The Grateful Dead, celebrating their 50th anniversary in 2015, have inspired a passionate and enduring fan base that stretches around the world. The band’s repertoire reveals myriad influences from traditional American (and a few non-American) genres, and band members frequently cited Folkways Records as a direct inspiration. Listen to recordings from the vast Smithsonian Folkways collection that can be linked directly to the Dead’s songbook.
“The direction I went into music was Folkways Records, field recordings, that sort of thing, and old-time blues and old-time country music, and I got very serious about it for a long time.” – founding member Jerry Garcia (1972 interview, from the book Garcia: A Signpost to New Space).
The Grateful Dead’s version of this traditional tune was the first single on their debut, self-titled album, released in 1967. Originally recorded by the Mississippi Sheiks in 1930, this version, performed by influential guitarist Doc Watson, is from 1961.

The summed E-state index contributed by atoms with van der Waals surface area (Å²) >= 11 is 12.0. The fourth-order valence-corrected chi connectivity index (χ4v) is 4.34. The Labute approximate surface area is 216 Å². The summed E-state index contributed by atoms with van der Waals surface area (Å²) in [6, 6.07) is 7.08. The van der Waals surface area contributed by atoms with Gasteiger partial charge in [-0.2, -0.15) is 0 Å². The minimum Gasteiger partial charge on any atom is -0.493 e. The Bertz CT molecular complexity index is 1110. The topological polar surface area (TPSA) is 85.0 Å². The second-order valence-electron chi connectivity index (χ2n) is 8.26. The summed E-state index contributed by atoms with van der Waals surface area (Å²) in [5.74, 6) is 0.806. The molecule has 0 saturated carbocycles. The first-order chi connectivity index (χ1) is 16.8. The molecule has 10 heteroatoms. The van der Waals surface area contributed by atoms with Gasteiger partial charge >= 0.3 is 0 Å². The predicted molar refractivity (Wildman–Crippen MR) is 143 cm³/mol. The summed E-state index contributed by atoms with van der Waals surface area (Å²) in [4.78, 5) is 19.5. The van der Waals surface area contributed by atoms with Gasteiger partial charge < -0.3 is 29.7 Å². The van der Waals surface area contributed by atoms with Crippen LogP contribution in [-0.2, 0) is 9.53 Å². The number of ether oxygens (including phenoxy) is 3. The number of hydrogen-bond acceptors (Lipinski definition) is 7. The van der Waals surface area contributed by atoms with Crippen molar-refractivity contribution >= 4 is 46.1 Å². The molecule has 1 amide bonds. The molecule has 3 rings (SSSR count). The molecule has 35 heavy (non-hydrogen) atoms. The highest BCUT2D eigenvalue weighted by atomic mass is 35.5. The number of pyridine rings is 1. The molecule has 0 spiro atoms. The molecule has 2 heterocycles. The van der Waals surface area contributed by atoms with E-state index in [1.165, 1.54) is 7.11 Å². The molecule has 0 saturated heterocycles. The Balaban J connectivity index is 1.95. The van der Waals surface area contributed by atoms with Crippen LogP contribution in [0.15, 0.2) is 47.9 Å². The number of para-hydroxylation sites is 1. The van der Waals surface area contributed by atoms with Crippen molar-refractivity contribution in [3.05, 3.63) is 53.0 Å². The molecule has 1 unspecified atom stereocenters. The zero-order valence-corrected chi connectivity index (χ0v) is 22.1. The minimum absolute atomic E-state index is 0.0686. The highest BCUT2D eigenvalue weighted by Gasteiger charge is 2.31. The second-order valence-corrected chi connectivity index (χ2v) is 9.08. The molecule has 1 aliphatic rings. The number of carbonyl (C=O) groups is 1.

This traditional song has stuck with the Grateful Dead from the beginning. It appeared on their debut album in 1967, and the Dead continued to perform it throughout the rest of their career. Dillard Chandler was a legendary balladeer from Madison County, North Carolina, and was recorded by John Cohen in the early 1960s. (Cohen, a member of influential folk revival group The New Lost City Ramblers, is said to have inspired the Dead’s original tune, “Uncle John’s Band.”)
Canadian folksinger Bonnie Dobson wrote this song in 1961 about an imagined post-apocalyptic morning. Grateful Dead singer/songwriter/guitarist Jerry Garcia first heard the song via a 1964 recording made by Fred Neil (McNally, Long Strange Trip). The Grateful Dead recorded it on their self-titled 1967 album and performed it regularly until the 1990s.
This blues standard has been covered by many artists before and after the Grateful Dead. Tampa Red’s version from 1940 is perhaps the definitive version, though the Grateful Dead cite Elmore James as their source. Big Bill Broonzy was mentored by Tampa Red in Chicago and likely learned the song from him.